Agricultural Marketing & Storege [Part 2]

June 27, 2012
By Krishiworld


India being a primary producing country, agriculture plays a vital role, both as an essential infrastructure and a development component in generating and sustaining a higher national income. Out of a natonal income of about Rs 38,921 crores in 1972-73 as much as Rs 17,500 crores or about 44.9% is contributed by agriculture and allied sectors. It is estimated that about 50% of the agricultural produce is available as marketable surplus. The marketing system in India provides sustenance for abour 3 million persons who are engaged in performing various marketing function . In the field of exports too, the agricultural sector accounts for about 50% of the total value.

The process involved in the disposal of such a substantial produce of great economic importance are significant not only for the farmer but also for the country as a whole. The unreasonably low return that the farmer gets for his produce and the excessive margin of profit retained by the intermediaries attracted the Govt’s attention and it was felt that the economic condition of the agriculturists could not be improved unless determined steps were taken to establish an orderly system of marketing in the country.


With this object in view, a number of marketing surveys were conducted by the Directorate of Marketing and Inspection which revealed the shortcomings in the country’s marketing system. A rectification of these deficiencies was sought to be achieved by rationalizing various activities and standardizing various practices in the markets through legislation or otherwise. The primary objective of improving the system of agricultural marketing was not only to remove the handicaps from which the producer-seller was suffering but also to increase his income by ensuring him a fair price.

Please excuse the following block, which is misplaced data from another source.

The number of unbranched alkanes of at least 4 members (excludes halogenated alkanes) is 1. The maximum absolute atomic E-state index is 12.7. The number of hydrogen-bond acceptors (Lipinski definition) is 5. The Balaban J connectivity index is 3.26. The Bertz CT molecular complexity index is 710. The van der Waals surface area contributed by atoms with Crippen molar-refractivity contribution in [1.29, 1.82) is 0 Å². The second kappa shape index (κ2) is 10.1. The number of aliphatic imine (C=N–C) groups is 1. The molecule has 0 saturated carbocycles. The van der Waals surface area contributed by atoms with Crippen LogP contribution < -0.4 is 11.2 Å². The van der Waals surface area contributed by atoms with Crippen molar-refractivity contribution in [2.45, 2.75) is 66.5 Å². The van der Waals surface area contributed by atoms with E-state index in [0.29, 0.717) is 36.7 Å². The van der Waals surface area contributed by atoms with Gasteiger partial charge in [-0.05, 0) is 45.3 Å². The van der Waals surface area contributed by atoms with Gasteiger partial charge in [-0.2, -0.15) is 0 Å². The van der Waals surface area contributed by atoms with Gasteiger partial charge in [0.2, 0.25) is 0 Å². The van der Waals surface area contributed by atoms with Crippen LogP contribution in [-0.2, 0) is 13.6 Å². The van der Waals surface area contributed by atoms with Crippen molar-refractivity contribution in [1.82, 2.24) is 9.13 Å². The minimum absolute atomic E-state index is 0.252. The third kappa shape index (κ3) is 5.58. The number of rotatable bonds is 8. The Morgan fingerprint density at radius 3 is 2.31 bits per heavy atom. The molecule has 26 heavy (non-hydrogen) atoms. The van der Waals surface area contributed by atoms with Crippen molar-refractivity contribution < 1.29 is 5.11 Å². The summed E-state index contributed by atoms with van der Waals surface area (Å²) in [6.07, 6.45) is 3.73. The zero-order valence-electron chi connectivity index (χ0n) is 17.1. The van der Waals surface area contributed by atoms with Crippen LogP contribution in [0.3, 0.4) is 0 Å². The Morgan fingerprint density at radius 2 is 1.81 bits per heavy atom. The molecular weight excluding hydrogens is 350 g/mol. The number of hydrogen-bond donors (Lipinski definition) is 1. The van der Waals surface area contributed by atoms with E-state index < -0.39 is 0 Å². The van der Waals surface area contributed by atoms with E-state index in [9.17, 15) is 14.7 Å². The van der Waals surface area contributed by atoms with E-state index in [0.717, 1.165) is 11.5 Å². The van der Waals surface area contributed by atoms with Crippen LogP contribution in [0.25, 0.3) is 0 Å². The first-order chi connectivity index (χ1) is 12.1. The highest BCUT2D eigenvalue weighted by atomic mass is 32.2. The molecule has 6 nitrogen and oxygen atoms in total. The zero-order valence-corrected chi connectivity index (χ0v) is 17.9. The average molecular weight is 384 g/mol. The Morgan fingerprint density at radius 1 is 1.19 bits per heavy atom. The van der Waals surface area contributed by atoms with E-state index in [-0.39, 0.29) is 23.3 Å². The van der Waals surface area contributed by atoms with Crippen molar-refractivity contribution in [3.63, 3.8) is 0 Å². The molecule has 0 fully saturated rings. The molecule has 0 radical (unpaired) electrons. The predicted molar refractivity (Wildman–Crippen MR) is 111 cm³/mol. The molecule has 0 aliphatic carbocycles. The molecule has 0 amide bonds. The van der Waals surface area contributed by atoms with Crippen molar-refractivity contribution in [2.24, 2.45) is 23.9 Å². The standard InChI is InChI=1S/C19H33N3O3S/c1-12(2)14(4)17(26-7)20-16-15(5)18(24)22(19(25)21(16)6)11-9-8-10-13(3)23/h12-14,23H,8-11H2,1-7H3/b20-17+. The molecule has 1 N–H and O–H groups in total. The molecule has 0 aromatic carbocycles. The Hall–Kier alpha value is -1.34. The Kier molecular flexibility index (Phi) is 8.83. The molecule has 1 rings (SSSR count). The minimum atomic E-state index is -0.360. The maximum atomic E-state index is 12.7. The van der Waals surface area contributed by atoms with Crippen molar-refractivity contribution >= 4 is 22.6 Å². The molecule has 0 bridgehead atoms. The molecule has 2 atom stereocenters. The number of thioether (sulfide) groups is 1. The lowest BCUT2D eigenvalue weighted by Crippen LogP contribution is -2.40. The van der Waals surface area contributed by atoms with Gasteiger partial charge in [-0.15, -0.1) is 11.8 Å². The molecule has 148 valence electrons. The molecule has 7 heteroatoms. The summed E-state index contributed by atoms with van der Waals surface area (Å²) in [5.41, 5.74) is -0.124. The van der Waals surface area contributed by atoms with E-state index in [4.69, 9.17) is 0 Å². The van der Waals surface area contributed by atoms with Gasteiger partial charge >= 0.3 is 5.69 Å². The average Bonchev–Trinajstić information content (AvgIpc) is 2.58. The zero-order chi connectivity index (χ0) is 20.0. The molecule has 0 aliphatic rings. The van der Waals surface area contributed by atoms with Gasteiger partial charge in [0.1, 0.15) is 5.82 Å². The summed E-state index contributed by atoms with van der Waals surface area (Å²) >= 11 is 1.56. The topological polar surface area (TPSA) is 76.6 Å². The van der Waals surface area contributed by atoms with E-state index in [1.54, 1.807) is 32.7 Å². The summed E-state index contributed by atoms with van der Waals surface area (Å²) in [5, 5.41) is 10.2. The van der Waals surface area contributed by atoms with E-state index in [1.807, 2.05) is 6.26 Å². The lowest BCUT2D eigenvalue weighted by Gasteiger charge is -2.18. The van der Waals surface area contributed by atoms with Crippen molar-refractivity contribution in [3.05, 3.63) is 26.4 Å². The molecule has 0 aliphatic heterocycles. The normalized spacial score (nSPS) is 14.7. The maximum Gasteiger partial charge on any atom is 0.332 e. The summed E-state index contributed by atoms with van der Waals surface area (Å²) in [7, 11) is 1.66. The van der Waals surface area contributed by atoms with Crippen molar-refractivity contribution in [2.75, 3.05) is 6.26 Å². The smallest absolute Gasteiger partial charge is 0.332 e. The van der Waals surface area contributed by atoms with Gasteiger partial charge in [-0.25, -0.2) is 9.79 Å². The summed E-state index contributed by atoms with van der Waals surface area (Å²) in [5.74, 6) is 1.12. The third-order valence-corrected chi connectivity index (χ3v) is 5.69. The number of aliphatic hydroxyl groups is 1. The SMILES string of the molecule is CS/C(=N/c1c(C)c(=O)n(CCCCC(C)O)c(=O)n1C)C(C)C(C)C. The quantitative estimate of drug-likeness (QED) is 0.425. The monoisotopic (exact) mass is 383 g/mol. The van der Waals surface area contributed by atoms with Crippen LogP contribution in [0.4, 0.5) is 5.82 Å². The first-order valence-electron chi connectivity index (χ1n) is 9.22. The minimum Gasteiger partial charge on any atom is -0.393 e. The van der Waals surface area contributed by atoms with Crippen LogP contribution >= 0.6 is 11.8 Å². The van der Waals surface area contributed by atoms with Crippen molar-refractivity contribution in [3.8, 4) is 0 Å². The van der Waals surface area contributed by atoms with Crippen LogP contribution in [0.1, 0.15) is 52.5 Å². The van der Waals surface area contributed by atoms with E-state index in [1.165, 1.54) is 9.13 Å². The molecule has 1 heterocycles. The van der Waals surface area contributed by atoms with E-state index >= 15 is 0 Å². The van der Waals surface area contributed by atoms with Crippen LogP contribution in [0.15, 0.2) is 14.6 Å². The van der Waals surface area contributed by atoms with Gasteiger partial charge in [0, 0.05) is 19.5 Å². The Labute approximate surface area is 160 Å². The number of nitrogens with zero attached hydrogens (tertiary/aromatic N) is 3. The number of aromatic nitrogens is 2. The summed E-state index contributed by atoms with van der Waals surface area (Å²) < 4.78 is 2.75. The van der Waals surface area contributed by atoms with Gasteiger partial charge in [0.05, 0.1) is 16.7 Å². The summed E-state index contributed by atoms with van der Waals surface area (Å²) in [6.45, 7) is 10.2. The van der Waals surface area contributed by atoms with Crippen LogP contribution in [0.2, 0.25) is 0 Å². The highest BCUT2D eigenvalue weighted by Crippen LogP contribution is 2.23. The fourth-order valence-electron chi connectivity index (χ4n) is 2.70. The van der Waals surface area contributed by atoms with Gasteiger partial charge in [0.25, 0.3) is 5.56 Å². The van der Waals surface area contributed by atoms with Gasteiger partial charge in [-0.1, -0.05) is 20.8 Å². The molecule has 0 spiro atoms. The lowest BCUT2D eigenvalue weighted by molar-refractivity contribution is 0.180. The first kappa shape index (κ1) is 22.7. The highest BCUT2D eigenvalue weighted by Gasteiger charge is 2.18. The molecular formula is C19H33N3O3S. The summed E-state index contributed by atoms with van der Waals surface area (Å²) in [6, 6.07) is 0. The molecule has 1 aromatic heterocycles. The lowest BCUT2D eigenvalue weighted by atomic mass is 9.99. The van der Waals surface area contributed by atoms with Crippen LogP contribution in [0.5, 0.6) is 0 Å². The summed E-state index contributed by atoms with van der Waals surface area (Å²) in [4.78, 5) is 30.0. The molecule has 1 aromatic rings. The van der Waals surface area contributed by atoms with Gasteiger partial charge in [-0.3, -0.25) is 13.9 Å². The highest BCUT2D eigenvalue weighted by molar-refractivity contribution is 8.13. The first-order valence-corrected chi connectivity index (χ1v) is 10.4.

Regulation of markets. Prevailing market practices and market charges made a deep cut in the share of the producer in the price paid by the consumer. Some of the market charges were authorized whereas others were more than what the service rendered warranted. It was felt that a remunerative price to the producer could only be ensured if the market practices and market charges were regulated and rationalised. And thus the regulation of the markets has been given a high priority in the various Five Year Plans. The markets are sought to be regulated through an Act of each legislature. The Act is generally known as the Agricultural Produce Markets Act and it is provided for the removal of various malpractices widely prevalent in the markets for the settlemnt of disputes between sellers and buyers and for the promoting of orderly marketing of farm produce in general. Various state govts have made considerable progress in this field by bringing in the necessary legislation. The Acts enabling the respective states to regulate the markets generally provide for the notification of market areas and the commodities to be covered in the act in different areas. A ‘Marketing Committee’ consisting of the representatives of growers, traders, merchants, local bodies and govt nominees administers the working of each market. The functions of the market committee are to frame bye-laws, define local market prices, fix market prices payable to various functionaries, licence the functionaries, settle disputes, supervise weightment and promote the development of orderly marketing in general. The committee is generally empowered to raise funds for its working by levying a small fee on the produce bought and sold in the market in addition to the licence fees received from the functionaries.

Market surveys. A survey conducted in 496 markets in 1961-62 has shown that after the regulation the market charges have been reduced by 48%. Another survey of selected commodities revealed that for some commodities market charges have been reduced by as much as 98%.